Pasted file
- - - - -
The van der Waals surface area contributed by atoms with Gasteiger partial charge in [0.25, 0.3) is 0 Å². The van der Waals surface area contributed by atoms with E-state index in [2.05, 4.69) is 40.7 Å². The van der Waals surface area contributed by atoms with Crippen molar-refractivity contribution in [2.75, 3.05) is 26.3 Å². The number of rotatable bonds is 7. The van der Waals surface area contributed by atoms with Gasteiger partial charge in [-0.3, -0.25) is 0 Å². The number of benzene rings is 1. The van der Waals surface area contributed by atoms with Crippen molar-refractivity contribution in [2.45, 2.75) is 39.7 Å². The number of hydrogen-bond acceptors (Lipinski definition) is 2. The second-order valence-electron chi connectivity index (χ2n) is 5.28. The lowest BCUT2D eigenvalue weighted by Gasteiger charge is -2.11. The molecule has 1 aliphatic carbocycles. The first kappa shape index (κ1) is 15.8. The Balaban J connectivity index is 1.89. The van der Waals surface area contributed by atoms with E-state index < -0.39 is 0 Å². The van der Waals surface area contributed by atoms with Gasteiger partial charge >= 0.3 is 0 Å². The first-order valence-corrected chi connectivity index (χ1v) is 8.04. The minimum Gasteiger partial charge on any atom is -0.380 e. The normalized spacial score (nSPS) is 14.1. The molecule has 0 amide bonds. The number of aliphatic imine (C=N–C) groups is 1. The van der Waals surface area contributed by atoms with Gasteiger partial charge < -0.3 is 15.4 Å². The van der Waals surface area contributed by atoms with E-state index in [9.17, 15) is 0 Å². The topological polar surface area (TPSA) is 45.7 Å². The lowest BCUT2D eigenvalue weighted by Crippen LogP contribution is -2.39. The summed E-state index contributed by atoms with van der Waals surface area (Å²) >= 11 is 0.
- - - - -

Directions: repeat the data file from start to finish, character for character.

The van der Waals surface area contributed by atoms with Gasteiger partial charge in [0.25, 0.3) is 0 Å². The van der Waals surface area contributed by atoms with E-state index in [2.05, 4.69) is 40.7 Å². The van der Waals surface area contributed by atoms with Crippen molar-refractivity contribution in [2.75, 3.05) is 26.3 Å². The number of rotatable bonds is 7. The van der Waals surface area contributed by atoms with Gasteiger partial charge in [-0.3, -0.25) is 0 Å². The number of benzene rings is 1. The van der Waals surface area contributed by atoms with Crippen molar-refractivity contribution in [2.45, 2.75) is 39.7 Å². The number of hydrogen-bond acceptors (Lipinski definition) is 2. The second-order valence-electron chi connectivity index (χ2n) is 5.28. The lowest BCUT2D eigenvalue weighted by Gasteiger charge is -2.11. The molecule has 1 aliphatic carbocycles. The first kappa shape index (κ1) is 15.8. The Balaban J connectivity index is 1.89. The van der Waals surface area contributed by atoms with E-state index < -0.39 is 0 Å². The van der Waals surface area contributed by atoms with Gasteiger partial charge >= 0.3 is 0 Å². The first-order valence-corrected chi connectivity index (χ1v) is 8.04. The minimum Gasteiger partial charge on any atom is -0.380 e. The normalized spacial score (nSPS) is 14.1. The molecule has 0 amide bonds. The number of aliphatic imine (C=N–C) groups is 1. The van der Waals surface area contributed by atoms with Gasteiger partial charge < -0.3 is 15.4 Å². The van der Waals surface area contributed by atoms with E-state index in [9.17, 15) is 0 Å². The topological polar surface area (TPSA) is 45.7 Å². The lowest BCUT2D eigenvalue weighted by Crippen LogP contribution is -2.39. The summed E-state index contributed by atoms with van der Waals surface area (Å²) >= 11 is 0.